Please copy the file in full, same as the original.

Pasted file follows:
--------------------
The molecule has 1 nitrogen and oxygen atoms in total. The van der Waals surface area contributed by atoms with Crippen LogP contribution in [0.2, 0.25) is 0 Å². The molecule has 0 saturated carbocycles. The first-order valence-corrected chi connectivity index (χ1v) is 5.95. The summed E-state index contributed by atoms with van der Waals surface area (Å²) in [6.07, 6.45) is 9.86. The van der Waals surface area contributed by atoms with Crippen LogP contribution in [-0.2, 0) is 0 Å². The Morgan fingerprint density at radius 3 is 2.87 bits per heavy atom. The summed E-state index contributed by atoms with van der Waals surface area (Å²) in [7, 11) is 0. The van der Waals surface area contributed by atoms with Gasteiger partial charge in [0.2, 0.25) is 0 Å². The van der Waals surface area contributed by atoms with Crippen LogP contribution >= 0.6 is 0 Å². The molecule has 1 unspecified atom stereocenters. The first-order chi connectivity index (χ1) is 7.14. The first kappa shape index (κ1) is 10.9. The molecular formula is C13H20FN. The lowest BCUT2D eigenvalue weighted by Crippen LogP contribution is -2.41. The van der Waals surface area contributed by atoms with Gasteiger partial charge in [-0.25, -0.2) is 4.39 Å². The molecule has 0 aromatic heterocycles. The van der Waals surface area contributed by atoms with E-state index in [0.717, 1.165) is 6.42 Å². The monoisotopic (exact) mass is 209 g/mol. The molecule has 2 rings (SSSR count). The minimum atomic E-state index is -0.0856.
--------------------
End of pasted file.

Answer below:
The molecule has 1 nitrogen and oxygen atoms in total. The van der Waals surface area contributed by atoms with Crippen LogP contribution in [0.2, 0.25) is 0 Å². The molecule has 0 saturated carbocycles. The first-order valence-corrected chi connectivity index (χ1v) is 5.95. The summed E-state index contributed by atoms with van der Waals surface area (Å²) in [6.07, 6.45) is 9.86. The van der Waals surface area contributed by atoms with Crippen LogP contribution in [-0.2, 0) is 0 Å². The Morgan fingerprint density at radius 3 is 2.87 bits per heavy atom. The summed E-state index contributed by atoms with van der Waals surface area (Å²) in [7, 11) is 0. The van der Waals surface area contributed by atoms with Gasteiger partial charge in [0.2, 0.25) is 0 Å². The van der Waals surface area contributed by atoms with Crippen LogP contribution >= 0.6 is 0 Å². The molecule has 1 unspecified atom stereocenters. The first-order chi connectivity index (χ1) is 7.14. The first kappa shape index (κ1) is 10.9. The molecular formula is C13H20FN. The lowest BCUT2D eigenvalue weighted by Crippen LogP contribution is -2.41. The van der Waals surface area contributed by atoms with Gasteiger partial charge in [-0.25, -0.2) is 4.39 Å². The molecule has 0 aromatic heterocycles. The van der Waals surface area contributed by atoms with E-state index in [0.717, 1.165) is 6.42 Å². The monoisotopic (exact) mass is 209 g/mol. The molecule has 2 rings (SSSR count). The minimum atomic E-state index is -0.0856.